Notes on Parenting

Insights for parenting babies, toddlers, teens, and young adults.

Friday, November 30, 2012

Custody Agreements for Preschoolers: Fostering Parental Bonds

For most adults, there is not enough time in a week. Time passes quickly. The older we get, the faster it seems to go. Monday morning arrives relentlessly, without apology, regardless of whether or not we have had time to catch our breath and recover from the previous week.

For a small child, a week seems endless. Any parent that has helped their child “count sleeps” (“Four more sleeps until Grandma comes!”) or count down the days until a special event occurs knows that a week is a very long time for a preschooler to wait for anything. A week lasts forever when you are four years old.

This difference in the perception of the passage of time is something you may wish to consider if you are considering divorce or in the process of creating a child custody agreement.

Many standard custody agreements allow the non-custodial parent to see their child every other weekend and one day during the middle of the week. Plenty of parents follow this generic schedule and it works for them.

You do not have a generic child and you should not feel obligated to agree to custody arrangements meant to serve as the bare minimum amount of time a child should be able to spend with the other parent. Your child is fabulous, beautiful and special. Your child custody agreement should be as unique as your child is.

The majority of courts will allow parents (who are able to reach an agreement) to either modify the suggested standard order or to create one of their own. Why not use this opportunity to customize your child’s visitation schedule to better serve her needs?

No child, especially a small child, should have to wait an entire week to see a parent. If it is feasible, you may want to consider giving your child extra time with the other parent during the week.

The additional time doesn’t have to be doled out in large chunks. Even a small amount of time will matter to the child. It is possible for a child of divorce to see both of her parents on a frequent, ongoing basis if the parents work toward achieving that goal.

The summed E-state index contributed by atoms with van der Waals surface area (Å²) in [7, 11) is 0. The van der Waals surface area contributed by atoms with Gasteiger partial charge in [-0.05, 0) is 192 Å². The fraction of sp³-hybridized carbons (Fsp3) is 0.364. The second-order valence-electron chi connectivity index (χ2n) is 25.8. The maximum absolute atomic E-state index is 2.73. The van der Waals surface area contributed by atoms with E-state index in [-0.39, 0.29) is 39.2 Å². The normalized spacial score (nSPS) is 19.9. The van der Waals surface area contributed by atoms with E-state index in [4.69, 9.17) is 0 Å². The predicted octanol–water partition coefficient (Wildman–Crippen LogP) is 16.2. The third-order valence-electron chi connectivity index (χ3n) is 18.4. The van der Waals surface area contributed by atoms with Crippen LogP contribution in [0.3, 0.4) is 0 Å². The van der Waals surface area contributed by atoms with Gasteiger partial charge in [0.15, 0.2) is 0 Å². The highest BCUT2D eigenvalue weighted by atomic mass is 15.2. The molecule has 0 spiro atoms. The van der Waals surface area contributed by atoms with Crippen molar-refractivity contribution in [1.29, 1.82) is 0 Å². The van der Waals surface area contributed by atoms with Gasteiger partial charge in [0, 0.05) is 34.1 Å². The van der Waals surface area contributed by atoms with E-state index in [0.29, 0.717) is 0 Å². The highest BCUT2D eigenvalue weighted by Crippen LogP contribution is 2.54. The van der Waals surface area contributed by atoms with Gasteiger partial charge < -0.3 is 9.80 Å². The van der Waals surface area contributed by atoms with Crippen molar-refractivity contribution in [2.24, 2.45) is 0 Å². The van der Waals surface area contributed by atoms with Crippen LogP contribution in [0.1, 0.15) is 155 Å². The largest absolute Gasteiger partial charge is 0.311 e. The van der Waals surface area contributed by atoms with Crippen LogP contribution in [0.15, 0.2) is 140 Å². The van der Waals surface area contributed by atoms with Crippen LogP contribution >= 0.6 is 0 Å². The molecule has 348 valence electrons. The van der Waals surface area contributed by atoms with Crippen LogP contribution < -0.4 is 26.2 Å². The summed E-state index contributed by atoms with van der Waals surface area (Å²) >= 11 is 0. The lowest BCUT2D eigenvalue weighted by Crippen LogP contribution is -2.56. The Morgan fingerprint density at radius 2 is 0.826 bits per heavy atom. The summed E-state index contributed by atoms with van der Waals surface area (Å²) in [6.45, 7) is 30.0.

Consider the amount of time your child spent with each of you prior to the divorce. Chances are, if the non-custodial parent worked a traditional schedule, there were only a few hours during the work week that he was available to spend time with the child. Many husbands (and working mothers) only have the hours after work until the child’s bedtime to spend with her.

Scheduling extra time for your child to spend with the non-custodial parent could be as simple as arranging for that parent to pick the child up from daycare each day or spending time together while you are at the gym. Even a half an hour car ride with a hug and a kiss from Daddy will make a difference in the child’s life.

A “first right of refusal” clause is included in many parenting plans. This is an agreement that states the parents will give the other parent the opportunity to take the child if either parent needs to seek third party care for her. This allows the child to spend more time with her parents and less time in daycare or with a babysitter.

Your child shouldn’t have to feel as if she lives with one parent and visits the other. As parents. We all want what is best for our children. Allowing your child to spend a little extra time during the week with the other parent will enable her to form stronger bonds with the other parent which in turn will strengthen her bond with you.

This guest post was submitted by Christal, an advocate of children's custody rights. She is an award-winning writer who also specializes in sales and marketing. Christal studied telecommunications at Grossmont College.

Image Citation (Top): o5com

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